Look, the makeup in the House is, of course, different in the Senate. The House only needs a simple majority to pass bills. They've been able to pass several bills on gun safety. In fact, the House Judiciary Committee actually met yesterday to try to pass a wide ranging bill that would force -- gun safety legislation and many acknowledge, many House Democrats in this committee hearing acknowledged that they even know that they are passing these bills, they are likely to get stuck in the Senate because there are not 10 Republicans that can get on board, but that is not stopping them from trying.

Take a listen to what one House Democrat said on this issue about how these bills are passing the House but not the Senate.


REP. DAVID CICILLINE (D-RI): First of all, I dispute that. Look, the American people --

MANU RAJU, CNN CHIEF CONGRESSIONAL CORRESPONDENT: You know the reality. CICILLINE: People are demanding that Congress take action. And if the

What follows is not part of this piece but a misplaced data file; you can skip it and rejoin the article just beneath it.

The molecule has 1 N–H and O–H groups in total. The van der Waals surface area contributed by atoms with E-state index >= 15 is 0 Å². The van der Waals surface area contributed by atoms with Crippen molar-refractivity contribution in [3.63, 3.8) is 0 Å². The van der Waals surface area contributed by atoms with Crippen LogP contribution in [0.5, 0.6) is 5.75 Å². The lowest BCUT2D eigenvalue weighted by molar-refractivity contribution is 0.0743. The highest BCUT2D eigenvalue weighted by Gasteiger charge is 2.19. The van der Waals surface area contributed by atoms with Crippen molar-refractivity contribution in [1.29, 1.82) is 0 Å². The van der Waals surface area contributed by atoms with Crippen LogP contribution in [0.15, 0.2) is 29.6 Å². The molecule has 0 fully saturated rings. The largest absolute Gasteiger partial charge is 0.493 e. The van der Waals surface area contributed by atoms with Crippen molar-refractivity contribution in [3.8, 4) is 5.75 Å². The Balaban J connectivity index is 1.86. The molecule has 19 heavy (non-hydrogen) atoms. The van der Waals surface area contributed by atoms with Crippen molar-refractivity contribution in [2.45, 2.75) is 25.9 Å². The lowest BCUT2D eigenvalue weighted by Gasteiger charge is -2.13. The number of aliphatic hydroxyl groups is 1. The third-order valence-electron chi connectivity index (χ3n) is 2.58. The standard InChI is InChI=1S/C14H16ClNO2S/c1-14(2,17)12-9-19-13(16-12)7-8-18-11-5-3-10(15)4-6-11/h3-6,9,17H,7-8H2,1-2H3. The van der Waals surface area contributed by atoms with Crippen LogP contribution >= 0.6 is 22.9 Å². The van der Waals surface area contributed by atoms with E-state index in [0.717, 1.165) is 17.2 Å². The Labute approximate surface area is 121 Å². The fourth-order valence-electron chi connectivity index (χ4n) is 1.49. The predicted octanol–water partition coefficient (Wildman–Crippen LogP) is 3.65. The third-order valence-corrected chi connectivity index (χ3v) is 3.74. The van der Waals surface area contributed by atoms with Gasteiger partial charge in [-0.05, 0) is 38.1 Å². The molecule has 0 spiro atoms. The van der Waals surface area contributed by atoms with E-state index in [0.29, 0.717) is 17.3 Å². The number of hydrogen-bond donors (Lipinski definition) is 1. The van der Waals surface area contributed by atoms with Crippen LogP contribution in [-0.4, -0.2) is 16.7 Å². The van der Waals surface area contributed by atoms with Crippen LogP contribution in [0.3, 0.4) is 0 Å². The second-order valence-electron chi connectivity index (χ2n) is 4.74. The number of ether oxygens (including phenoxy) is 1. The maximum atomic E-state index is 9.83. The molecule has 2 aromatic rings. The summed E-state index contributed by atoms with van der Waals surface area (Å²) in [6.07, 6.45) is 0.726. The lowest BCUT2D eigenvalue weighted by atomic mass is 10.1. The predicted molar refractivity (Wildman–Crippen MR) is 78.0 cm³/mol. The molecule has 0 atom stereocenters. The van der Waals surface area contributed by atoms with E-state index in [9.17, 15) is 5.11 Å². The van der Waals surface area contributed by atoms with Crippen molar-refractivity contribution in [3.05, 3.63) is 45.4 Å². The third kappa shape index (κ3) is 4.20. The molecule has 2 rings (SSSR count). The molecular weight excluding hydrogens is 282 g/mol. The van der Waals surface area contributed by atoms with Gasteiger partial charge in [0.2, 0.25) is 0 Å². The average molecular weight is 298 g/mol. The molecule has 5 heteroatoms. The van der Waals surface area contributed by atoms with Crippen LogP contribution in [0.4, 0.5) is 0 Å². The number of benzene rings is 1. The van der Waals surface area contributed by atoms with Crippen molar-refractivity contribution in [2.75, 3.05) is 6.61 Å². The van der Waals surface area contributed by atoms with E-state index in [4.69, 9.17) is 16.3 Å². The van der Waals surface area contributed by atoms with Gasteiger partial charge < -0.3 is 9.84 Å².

measure was we are only going to pass those that we had confidence the Senate would pass, we could go home because we have dozens of bills that are sitting in the Senate awaiting action.


DIAZ: So as you heard there from Congressman Cicilline, a house Democrat on the House Judiciary Committee, he is saying that even though the bills passed the House, Christine, they are sitting in the Senate but that is not stopping them from trying any way to pass some sort of gun safety reform. And, of course, as we know, Senator Chris Murphy is still trying to reach a bipartisan deal with those Republicans that he is working with -- Christine.

ROMANS: Chris Murphy whose home state Connecticut saw the Sandy Hook shooting a decade ago. And really nothing new -- meaningful done since then as the shootings continue.

Daniella, thank you so much.

As I said, while lawmakers talk, shootings continue across the country, from Fresno to Philadelphia. Take a look at this, 20 mass shootings in America just since the Uvalde school shooting, just ten days. More than 100 victims.